Volunteers, Officials Caring For 150 Cats Found In Winsted Home – NBC Connecticut


It is one of the worst cat hoarding situations in state history, according to officials. In all, 150 cats were found in a Winsted home last week and now work is being done to find them all healthy and safe homes.

Last Thursday, Winsted town officials investigated a complaint several stray cats around 143 Moore Avenue. Inside they say they found the cats along with two dogs and a ferret.

“Obviously it wasn’t a healthy situation,” said Town Manager, Josh Kelly. “It’s the town’s legal responsibility to go in to make sure that these animals are OK and that’s exactly what we did.”

The animals were rescued from 143 Moore Avenue. The residents were renters and had not been named. The house has since been condemned. The property owner, reached by a phone interview declined, only to say the situation is sad and sympathizes with the animals and the tenants.

Each animal was taken to the Batcheller School for temporary shelter. There, volunteers have cared for them throughout the weekend and into Monday.

“There’s been people who have been here from 8 o’clock in the morning until 10, 11 o’clock at night. Cleaning, feeding, and medicating,” said Winsted Animal Control Officer, Alicia Campbell.

Health evaluations were done on each animal. Officials say all the cats have received rabies vaccinations, flea treatment, and further medical care.

“A lot of the cats weren’t in great shape and they’re still not,” Kelly said. “It’s really tough to see.”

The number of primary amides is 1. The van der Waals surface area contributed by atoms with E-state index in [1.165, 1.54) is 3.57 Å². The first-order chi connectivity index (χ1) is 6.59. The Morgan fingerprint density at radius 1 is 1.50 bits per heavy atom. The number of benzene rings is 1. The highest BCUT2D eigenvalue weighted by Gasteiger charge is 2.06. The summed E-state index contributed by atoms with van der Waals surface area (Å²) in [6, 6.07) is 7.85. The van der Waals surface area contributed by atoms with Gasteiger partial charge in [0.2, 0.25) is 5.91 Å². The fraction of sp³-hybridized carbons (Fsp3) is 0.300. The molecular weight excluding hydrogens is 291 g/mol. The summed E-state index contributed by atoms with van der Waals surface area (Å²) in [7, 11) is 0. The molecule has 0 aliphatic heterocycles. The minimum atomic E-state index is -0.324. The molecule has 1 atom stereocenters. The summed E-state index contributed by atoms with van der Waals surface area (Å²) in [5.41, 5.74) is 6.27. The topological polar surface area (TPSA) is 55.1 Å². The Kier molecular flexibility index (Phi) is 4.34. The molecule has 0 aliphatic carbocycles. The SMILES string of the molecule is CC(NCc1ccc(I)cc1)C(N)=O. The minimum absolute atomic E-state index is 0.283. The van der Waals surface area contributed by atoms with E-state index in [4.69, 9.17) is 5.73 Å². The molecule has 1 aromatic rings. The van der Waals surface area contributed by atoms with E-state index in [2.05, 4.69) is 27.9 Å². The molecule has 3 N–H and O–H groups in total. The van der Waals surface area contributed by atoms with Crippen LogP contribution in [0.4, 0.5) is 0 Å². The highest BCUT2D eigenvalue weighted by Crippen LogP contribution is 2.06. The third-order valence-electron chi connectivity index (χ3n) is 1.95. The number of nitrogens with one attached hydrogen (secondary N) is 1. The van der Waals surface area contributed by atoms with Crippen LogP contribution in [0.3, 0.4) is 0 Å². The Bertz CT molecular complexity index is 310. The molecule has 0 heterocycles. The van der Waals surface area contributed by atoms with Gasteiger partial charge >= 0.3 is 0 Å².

Sixteen animals needed emergency care, with one needing to be euthanized. The others, officials say, are relatively healthy and are being relocated. Individuals and various rescue organizations are stepping in. Paws Cat Shelter of Woodstock took in 26 cats.

The Connecticut Cat Connections of Windsor also helped, taking in seven cats Monday and expects to get them adopted within weeks.

“Seven cats are just such a tiny drop, but we know that we can get homes for them,” said Sue Daury.

Since Friday, donations of food and kitty litter have poured in. Still more is needed. Town officials are seeking monetary donations, to cover expenses.

“We have huge vet bills,” said Kelly. “A vet has been here three days in a row for almost the entire day.”

Town officials are holding an open house Monday at the Batcheller School from 6 pm to 8 pm, hoping to raise money to pay the veterinarian bills they’ve already incurred.

Police say they are still investigating to determine if animal cruelty charges are appropriate.

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